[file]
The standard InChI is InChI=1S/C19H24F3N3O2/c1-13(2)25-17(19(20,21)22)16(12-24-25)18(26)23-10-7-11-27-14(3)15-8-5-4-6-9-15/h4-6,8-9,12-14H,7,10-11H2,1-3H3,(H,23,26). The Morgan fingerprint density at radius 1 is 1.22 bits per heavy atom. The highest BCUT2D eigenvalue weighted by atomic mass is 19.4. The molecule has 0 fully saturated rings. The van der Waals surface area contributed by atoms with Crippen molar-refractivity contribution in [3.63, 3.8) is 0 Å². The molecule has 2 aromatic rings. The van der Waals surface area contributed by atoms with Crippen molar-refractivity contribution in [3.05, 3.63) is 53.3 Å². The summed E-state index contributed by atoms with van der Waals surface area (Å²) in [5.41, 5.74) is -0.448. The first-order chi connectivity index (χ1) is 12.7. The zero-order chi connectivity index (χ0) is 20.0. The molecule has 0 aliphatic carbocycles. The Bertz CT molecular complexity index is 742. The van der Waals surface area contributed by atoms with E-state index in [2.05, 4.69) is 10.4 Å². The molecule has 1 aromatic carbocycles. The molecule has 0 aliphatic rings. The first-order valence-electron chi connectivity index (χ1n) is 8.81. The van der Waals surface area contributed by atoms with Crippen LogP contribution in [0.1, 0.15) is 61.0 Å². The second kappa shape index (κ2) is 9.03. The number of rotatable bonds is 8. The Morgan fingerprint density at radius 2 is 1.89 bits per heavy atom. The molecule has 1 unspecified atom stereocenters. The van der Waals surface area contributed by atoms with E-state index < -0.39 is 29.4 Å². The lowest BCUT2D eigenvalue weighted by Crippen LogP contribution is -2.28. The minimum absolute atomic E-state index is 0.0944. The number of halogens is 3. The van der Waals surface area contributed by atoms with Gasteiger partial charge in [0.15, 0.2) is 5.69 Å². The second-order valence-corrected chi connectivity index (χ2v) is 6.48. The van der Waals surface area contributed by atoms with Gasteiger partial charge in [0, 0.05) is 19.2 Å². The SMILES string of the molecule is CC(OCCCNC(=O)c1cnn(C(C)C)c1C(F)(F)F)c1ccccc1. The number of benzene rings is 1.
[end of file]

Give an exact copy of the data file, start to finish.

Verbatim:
The standard InChI is InChI=1S/C19H24F3N3O2/c1-13(2)25-17(19(20,21)22)16(12-24-25)18(26)23-10-7-11-27-14(3)15-8-5-4-6-9-15/h4-6,8-9,12-14H,7,10-11H2,1-3H3,(H,23,26). The Morgan fingerprint density at radius 1 is 1.22 bits per heavy atom. The highest BCUT2D eigenvalue weighted by atomic mass is 19.4. The molecule has 0 fully saturated rings. The van der Waals surface area contributed by atoms with Crippen molar-refractivity contribution in [3.63, 3.8) is 0 Å². The molecule has 2 aromatic rings. The van der Waals surface area contributed by atoms with Crippen molar-refractivity contribution in [3.05, 3.63) is 53.3 Å². The summed E-state index contributed by atoms with van der Waals surface area (Å²) in [5.41, 5.74) is -0.448. The first-order chi connectivity index (χ1) is 12.7. The zero-order chi connectivity index (χ0) is 20.0. The molecule has 0 aliphatic carbocycles. The Bertz CT molecular complexity index is 742. The van der Waals surface area contributed by atoms with E-state index in [2.05, 4.69) is 10.4 Å². The molecule has 1 aromatic carbocycles. The molecule has 0 aliphatic rings. The first-order valence-electron chi connectivity index (χ1n) is 8.81. The van der Waals surface area contributed by atoms with Crippen LogP contribution in [0.1, 0.15) is 61.0 Å². The second kappa shape index (κ2) is 9.03. The number of rotatable bonds is 8. The Morgan fingerprint density at radius 2 is 1.89 bits per heavy atom. The molecule has 1 unspecified atom stereocenters. The van der Waals surface area contributed by atoms with E-state index < -0.39 is 29.4 Å². The lowest BCUT2D eigenvalue weighted by Crippen LogP contribution is -2.28. The minimum absolute atomic E-state index is 0.0944. The number of halogens is 3. The van der Waals surface area contributed by atoms with Gasteiger partial charge in [0.15, 0.2) is 5.69 Å². The second-order valence-corrected chi connectivity index (χ2v) is 6.48. The van der Waals surface area contributed by atoms with Gasteiger partial charge in [0, 0.05) is 19.2 Å². The SMILES string of the molecule is CC(OCCCNC(=O)c1cnn(C(C)C)c1C(F)(F)F)c1ccccc1. The number of benzene rings is 1.